of that invading host, yielding only foot by foot, and so slowly as to give ample time for our infantry to go to his support, is well known to every one familiar with the history of the great battle. General Kilpatrick's division marched from Frederick well to the right, at Hanover engaged the enemy's cavalry in a sharp skirmish, and reached Gettysburg on the 1st, and on the left of our line, on the-3d, one of his brigades, led by General Farnsworth, gallantly charged the enemy's infantry, even to his line of defenses, and protected that flank from any attack, with the assistance of General Merritt's regular brigade. General Gregg's Division, having crossed the Potomac at Edwards' Ferry, in rear of our army, passed through Frederick, and, on the afternoon of July 1st, was at Hanover Junction, and reached Gettysburg on the morning of the 2d, taking position on the right of our line. On the 3d, during that terrific fire of artillery, which preceded the gallant but unsuccessful assau
The Annals of the Civil War Written by Leading Participants North and South (ed. Alexander Kelly McClure), The Black Horse cavalry. (search)
e detail of men. This raid produced great consternation among the enemy, and drew from Meade's army all his available cavalry to oppose it. But for this encumbrance Stuart could to better advantage have engaged the enemy, and destroyed, or, at least, interrupted the communications with Washington and Baltimore. At Westminster, eighteen miles west of Baltimore, the Fourth Virginia Regiment charged a regiment of Federal cavalry, driving a portion of it toward Baltimore, and the rest toward Frederick. From this point Stuart proceeded to Hanover, in Pennsylvania, where he engaged a large cavalry force under General Kilpatrick. In this fight the Second North Carolina Regiment was commanded by Lieutenant Colonel William H. Payne, formerly captain of the Black Horse. He bore himself with conspicuous gallantry, and was taken prisoner in a charge which he led, the regiment sustaining considerable loss in killed and wounded. The effort of Kilpatrick to detain Stuart was foiled by this fig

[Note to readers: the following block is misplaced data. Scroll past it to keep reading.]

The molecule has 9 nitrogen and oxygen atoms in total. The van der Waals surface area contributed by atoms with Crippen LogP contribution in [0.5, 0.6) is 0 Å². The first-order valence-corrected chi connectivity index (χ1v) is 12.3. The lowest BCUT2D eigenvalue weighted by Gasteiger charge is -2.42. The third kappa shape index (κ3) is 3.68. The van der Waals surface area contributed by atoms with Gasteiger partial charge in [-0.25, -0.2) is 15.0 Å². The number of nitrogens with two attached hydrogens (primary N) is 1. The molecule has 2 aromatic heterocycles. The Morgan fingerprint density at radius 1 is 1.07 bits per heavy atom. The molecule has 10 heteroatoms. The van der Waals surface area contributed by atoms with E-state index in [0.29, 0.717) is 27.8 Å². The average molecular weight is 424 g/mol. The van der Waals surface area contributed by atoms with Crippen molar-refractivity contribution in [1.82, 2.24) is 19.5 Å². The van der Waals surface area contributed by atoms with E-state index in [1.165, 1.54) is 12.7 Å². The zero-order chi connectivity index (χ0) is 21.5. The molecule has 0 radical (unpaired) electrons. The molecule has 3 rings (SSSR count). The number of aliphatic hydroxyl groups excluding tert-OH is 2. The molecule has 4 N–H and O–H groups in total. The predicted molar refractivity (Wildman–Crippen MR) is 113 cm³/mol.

The Annals of the Civil War Written by Leading Participants North and South (ed. Alexander Kelly McClure), Stonewall Jackson and his men. (search)
e never slept; the fact is, he slept a great deal. Whenever he had nothing else to do, he went to sleep, especially in church. I remember during the invasion of Maryland, on Sunday night he rode three miles in an ambulance to attend church in Frederick, and then fell asleep as soon as the minister began to preach; his head fell upon his breast, and he never awoke until aroused by the organ and choir. He could sleep anywhere and in any position, sitting in his chair, under fire, or on horsebaimage which Mr. Whittier has carved, and if he had not thrown his chippings over Jackson's grave, I would not care to look beyond the beauty of his work. The facts are few. General Jackson's headquarters, in Maryland, were three miles short of Frederick, and, except when he passed through it to leave it, he went into the city but once — on Sunday night to church. On the morning he left, I rode with him through the town. He did not pass the house of Barbara Fritchie; nothing like the fiction